This initiative revealed the magnitude of the impact of renewable generation, particularly in its construction phase, where the greatest amount of emissions are produced. Moreover, the methodology applied helps break down the impacts based on the different processes carried out (transport, assembly, generation equipment, maintenance activities, use of machinery, waste, etc.) and identify the origin of emissions. This will enable a prioritization in terms of environmental management for a more effective mitigation of impacts and, when this is not feasible, offset the emissions generated in order to have truly emissions-free energy.

As of 2020, the platform will also incorporate a measurement of circularity of our plants, automating the application of the CirculAbility methodology, in order to calculate circularity indicators while maintaining a life cycle approach. By the end of this year, we will know just how circular our plants are in order to focus our environmental management towards improving circularity.

Enel Latam Circular Economy School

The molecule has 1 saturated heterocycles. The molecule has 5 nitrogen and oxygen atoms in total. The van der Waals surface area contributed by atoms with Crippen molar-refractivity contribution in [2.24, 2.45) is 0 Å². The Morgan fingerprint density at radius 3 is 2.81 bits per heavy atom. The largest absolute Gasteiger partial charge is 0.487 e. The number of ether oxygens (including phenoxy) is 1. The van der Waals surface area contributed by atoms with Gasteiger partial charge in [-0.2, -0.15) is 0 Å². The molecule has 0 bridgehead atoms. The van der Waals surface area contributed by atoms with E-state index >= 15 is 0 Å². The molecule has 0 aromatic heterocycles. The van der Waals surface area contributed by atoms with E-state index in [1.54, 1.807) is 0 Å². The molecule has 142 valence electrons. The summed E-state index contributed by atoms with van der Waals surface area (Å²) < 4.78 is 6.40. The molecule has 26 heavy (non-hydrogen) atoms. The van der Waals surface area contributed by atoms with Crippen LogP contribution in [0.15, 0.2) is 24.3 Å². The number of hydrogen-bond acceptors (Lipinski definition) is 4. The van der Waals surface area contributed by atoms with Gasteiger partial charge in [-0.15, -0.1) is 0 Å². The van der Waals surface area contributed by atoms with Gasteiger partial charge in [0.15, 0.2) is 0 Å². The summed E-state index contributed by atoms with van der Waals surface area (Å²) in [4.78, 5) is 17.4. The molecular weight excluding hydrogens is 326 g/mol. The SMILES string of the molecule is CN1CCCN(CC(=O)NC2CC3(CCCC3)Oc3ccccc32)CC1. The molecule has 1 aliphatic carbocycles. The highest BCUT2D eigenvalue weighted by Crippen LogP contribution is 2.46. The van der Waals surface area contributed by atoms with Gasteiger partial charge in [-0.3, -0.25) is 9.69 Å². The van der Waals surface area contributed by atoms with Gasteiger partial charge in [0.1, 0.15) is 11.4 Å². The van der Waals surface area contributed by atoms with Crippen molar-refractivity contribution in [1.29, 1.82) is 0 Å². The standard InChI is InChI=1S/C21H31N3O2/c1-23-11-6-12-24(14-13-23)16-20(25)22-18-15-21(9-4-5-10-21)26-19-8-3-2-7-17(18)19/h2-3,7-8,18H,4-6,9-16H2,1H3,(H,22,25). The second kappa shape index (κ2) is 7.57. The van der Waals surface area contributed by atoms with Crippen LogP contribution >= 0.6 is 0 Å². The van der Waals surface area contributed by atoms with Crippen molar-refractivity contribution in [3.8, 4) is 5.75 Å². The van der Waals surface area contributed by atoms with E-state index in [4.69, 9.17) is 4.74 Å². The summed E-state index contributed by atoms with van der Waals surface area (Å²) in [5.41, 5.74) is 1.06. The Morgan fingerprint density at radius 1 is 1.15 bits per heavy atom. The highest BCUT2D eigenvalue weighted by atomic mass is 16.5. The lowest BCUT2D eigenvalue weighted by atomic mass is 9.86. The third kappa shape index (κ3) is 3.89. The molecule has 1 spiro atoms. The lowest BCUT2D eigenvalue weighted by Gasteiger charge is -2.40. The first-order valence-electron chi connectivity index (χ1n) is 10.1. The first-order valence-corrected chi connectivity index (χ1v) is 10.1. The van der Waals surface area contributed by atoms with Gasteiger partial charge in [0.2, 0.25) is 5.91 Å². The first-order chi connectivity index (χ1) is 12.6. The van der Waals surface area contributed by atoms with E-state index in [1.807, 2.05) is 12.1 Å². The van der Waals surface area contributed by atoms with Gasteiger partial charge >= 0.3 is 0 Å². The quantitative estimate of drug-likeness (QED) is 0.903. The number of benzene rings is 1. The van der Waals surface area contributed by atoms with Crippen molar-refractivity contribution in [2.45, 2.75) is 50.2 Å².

The Latam Circular Economy School is an eight-week program specially designed for Enel Group employees in Latin America. More than 90 participants, from 5 business lines, hailing from 5 countries: Chile, Argentina, Brazil, Colombia and Peru. The students learned strategies and new business models to promote circularity, and about life cycle analysis, supplier circularity, metrics, how to create value for customers in a circular way, governance and ecosystems, and cities and territories. In the different conferences dedicated to each topic, they learned about experiences and real cases of startups and international companies that have incorporated circular business models, as well as the experience of different government agencies on the matter.